1. The two nouns for Ark אָרוֹן (aron) and Ephod אֵפוֹד (ephod) are easily distinct apart from their first letter, and do not even sound similar. In any case, the word "ephod" does not occur in the phrase "ephod of God" and so must be "ark of God if the rest of the Hebrew text is correct. In any case, different letters/fonts were used for the ancient Hebrew which would have made these words even more distinct.

The Cambridge commentary sums this problem verse well:

Bring hither the ark of God. Saul wished to “inquire of God” before going to battle. See Numbers 27:21. But apart from the fact that we have no mention of the transportation of the Ark from Kirjath-jearim, it was not the Ark, but the Ephod with Urim and Thummim which was the proper instrument for ascertaining the will of God. Moreover “bring hither” is a term applied to the Ephod (1 Samuel 23:9, 1 Samuel 30:7) but not to the Ark. It seems best therefore to follow the reading of the Sept.; “And Saul said to Ahia, bring hither the Ephod: for he wore the Ephod at that time before the children of Israel.”

Thus, the LXX is very likely the correct reading.

  • I don't think its correct to say it was "extremely unusual to carry the ark into battle. " Numbers 10:35 says "Whenever the ark set out, Moses would say, 'Arise, O Lord, let your enemies be scattered and your foes flee before you.” Joshua 3 says, “[God] without fail will drive out from before you the Canaanites, Hittites, Hivites, Perizzites, Girgashites, Amorites, and Jebusites: 11 the ark of the covenant of the Lord of all the earth is going to pass before you into the Jordan." I take your point about it being less likely during the period of judges than during the conquest or wilderness. Aug 14, 2022 at 1:51
  • @DanFefferman - the passage you quote was from the wilderness wanderings when the Israelites had to take everything with each time they moved. Moses words were then essentially a paryer for divine protection from enemies. However, apart from the disaster with Eli's two sons taking the ark into battle, we have no other instance.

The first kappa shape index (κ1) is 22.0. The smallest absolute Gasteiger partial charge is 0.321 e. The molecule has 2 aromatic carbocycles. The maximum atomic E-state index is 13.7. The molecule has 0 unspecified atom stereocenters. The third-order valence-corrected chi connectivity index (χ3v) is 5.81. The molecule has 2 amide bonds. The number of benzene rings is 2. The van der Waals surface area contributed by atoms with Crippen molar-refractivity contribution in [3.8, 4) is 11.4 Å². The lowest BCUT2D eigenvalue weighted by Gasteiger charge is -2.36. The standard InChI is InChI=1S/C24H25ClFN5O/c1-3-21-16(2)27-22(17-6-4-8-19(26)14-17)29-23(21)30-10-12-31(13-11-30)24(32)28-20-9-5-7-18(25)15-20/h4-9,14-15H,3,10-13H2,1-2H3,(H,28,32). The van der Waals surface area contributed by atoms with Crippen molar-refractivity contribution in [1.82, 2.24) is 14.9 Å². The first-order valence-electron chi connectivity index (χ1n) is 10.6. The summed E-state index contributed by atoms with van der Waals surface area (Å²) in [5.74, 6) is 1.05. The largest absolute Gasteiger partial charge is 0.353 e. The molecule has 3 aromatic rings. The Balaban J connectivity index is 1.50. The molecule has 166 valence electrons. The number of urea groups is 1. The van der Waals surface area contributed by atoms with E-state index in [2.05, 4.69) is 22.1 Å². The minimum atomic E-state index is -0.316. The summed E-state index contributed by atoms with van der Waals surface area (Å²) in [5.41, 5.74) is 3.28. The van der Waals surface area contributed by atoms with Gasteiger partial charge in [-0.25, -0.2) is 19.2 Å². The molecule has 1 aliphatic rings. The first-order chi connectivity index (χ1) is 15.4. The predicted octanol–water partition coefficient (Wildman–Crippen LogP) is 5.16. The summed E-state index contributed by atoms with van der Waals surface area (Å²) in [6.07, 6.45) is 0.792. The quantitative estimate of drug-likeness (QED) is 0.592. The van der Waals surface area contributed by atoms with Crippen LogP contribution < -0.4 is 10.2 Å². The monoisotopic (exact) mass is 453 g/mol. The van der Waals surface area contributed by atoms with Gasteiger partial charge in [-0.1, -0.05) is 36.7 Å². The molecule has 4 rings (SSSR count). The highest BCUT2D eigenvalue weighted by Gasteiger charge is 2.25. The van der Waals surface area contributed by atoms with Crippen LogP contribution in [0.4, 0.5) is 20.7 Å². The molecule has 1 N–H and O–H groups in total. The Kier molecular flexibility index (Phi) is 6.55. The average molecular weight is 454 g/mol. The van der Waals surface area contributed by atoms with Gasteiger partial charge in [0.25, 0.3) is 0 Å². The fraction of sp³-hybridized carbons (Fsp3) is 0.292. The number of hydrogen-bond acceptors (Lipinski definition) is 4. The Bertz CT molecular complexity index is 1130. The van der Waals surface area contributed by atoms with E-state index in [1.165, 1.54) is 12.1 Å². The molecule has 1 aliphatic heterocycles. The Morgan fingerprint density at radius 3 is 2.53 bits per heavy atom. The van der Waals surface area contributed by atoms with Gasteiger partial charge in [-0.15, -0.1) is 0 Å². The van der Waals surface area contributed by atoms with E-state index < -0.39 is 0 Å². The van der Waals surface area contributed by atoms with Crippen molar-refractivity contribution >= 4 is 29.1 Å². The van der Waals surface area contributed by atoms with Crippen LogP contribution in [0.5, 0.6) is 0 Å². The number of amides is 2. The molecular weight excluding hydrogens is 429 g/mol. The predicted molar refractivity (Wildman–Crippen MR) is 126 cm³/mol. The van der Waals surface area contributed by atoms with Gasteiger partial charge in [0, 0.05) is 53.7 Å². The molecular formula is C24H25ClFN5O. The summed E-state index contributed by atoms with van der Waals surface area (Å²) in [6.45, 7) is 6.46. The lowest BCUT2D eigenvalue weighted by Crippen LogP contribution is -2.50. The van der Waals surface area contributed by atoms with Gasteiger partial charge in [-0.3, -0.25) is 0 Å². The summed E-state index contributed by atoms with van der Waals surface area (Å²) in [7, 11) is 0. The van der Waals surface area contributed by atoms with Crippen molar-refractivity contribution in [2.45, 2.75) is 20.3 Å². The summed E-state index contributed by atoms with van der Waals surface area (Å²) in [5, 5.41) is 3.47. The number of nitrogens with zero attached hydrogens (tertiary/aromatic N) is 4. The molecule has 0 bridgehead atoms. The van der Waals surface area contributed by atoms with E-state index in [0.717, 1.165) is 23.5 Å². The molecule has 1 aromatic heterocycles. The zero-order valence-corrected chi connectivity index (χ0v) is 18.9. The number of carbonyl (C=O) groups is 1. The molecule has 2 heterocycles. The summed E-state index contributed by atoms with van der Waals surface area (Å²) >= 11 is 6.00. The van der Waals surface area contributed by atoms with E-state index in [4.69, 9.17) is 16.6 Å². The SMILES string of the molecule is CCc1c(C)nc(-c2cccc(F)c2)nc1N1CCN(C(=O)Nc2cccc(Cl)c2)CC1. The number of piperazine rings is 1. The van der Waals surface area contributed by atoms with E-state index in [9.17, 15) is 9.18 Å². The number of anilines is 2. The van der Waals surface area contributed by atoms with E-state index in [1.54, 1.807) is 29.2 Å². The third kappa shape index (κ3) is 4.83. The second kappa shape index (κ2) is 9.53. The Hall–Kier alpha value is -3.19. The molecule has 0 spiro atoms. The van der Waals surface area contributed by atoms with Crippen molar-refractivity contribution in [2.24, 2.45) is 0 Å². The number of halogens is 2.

– Dottard
    Aug 14, 2022 at 1:55
  • No, actually we do, at Jericho in Joshua 6.3 'You shall march around the city, all the warriors circling the city once. Thus you shall do for six days, 4 with seven priests bearing seven trumpets of rams’ horns before the ark." I think based on Numbers 10:35 this was the standard practice until after the conquest. [of course, this is a minor point in the context of your answer] Aug 14, 2022 at 2:07
  • @DanFefferman - Ah! Yes. I forgot about that one. However, that was not a battle in the usual sense of the word - God did most the damage supernaturally and the people simple "cleaned up the mess". The collapsing walls, etc, would have killed most people.
    – Dottard
    Aug 14, 2022 at 2:16
  • @Dottard Nice answer, but what is your source for the divination method? I've read that it's unknown and it's unknown even what (exactly) the Urimm and Thummin were - I've read everything from three dice with hebrew letters on them to generate root words when cast to sticks
    – Robert
    Aug 15, 2022 at 4:35